The Russia-Ukraine war has pulled the rug from under the feet of thousands of international students in Ukraine, including Indian medical students who have had their studies disrupted as they rush to flee the country.
A primary concern for many is getting out of the country safely, but if the situation in Ukraine prolongs, students will need to consider alternative plans to continue their studies.
Study abroad consultant Ravi Kumar Koul told the indianexpress.com that students would not lose academic years because the National Medical Commission will allow them to be transferred to other universities.
“The primary concern is getting the students back safely as the situation is grim in the eastern part of Ukraine. If these students can travel back soon, they can look for transfers to universities in the western region of the country,” said Koul, who manages the Ghaziabad-based Admission Advisor consultancy.
He has helped many Indian students get admitted to MBBS courses in Ukraine. Koul added: “If the situation gets better in the next couple of months as well, they can safely return to their universities.”
Medical students: Transferring universities an option
Koul said the Indian government last week collected data of all Indian students enrolled in Ukraine via Google forms. “If the situation gets better in the next couple of months, they can safely return to their universities. Otherwise other options will have to be explored,” said Koul.
Koul said that students could transfer to other universities in the country or to universities in another country, but advised students to make decisions carefully.
“Any government university would be willing to absorb these students, but they have to be careful because private universities would want to get them. The quality of education in private or semi-government universities is questionable as well as expensive,” Koul was quoted saying.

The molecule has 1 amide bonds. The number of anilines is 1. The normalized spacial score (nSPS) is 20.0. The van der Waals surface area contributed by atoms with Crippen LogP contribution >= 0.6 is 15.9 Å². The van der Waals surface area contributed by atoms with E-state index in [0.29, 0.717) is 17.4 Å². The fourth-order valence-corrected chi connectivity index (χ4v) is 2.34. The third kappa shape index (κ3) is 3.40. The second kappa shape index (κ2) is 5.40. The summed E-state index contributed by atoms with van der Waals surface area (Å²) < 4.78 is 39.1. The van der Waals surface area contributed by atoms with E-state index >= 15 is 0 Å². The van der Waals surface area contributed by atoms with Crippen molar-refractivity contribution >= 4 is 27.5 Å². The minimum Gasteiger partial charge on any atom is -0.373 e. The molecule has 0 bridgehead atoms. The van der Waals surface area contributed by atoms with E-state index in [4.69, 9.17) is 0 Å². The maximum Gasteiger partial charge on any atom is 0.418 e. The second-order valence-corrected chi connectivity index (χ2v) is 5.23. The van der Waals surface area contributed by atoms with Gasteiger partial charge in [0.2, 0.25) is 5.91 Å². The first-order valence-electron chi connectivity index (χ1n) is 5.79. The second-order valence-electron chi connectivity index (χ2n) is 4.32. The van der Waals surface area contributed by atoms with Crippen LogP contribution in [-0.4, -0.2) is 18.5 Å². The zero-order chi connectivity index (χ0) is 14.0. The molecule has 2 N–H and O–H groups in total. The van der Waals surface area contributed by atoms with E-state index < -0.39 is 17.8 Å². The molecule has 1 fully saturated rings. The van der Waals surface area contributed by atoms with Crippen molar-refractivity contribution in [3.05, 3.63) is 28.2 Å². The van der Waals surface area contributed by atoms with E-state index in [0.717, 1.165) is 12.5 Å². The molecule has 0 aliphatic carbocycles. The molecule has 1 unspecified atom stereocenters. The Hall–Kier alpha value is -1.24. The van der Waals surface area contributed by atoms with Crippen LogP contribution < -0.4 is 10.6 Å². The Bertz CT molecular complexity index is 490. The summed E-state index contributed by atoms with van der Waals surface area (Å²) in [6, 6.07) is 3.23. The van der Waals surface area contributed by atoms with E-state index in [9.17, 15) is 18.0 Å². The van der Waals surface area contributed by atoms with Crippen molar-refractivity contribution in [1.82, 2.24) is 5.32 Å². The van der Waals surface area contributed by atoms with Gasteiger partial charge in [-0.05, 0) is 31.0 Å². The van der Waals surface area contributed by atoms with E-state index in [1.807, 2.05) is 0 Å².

Another study-abroad consultant, Akshay Chaturvedi – founder of Leverage Edu — said students could either be admitted to a different Ukrainian university or choose to transfer to a medical school in a foreign country.
Medical schools in the West Indies, the UK, Canada and Australia could be viable transfer choices since their healthcare and education infrastructure have improved over the past five years.
“While these options may be marginally more expensive than studying in Ukraine, they will yield a great return on investment in terms of post-study opportunities,” advised Chaturvedi.
A 25-year-old student from Chandigarh who had returned to VN Karazin Kharkiv National Medical University in August 2021 to complete her MBBS degree told the indianexpress.com: “The universities have assured me that online classes will continue. The KROK 2 examination, which is a licensing examination and an obligatory part of state certification to be a doctor or a pharmacist, is supposed to be held on May 24, but it seems very unlikely. We don’t know what will happen.”
What next for medical students in Ukraine?
This is not the first time Indian medical students abroad have experienced a similar situation. In 2004, Russia annexed Crimea from Ukraine, and the 600 MBBS students in Crimean universities either stayed back or chose to transfer elsewhere with the Indian embassy’s help.
However, the current Ukraine crisis can be complicated for Indian students, particularly for fifth or final year MBBS students who have to undertake compulsory clinical training, and may not be inducted into Indian medical schools due to limited infrastructure.
“The Foreign Medical Graduates Examination (FMGE) can be advanced, and final-year students can be appointed on duty, but junior students will have to join other universities,” said Chaturvedi.
Among the 33 medical colleges in Ukraine, some 28 are recognised in the WHO directory of medical schools. In recent years, Ukraine has become a favoured choice for Indian students wanting to do MBBS studies, thanks to strong market penetration through university recruitment agents acting as their representatives in India.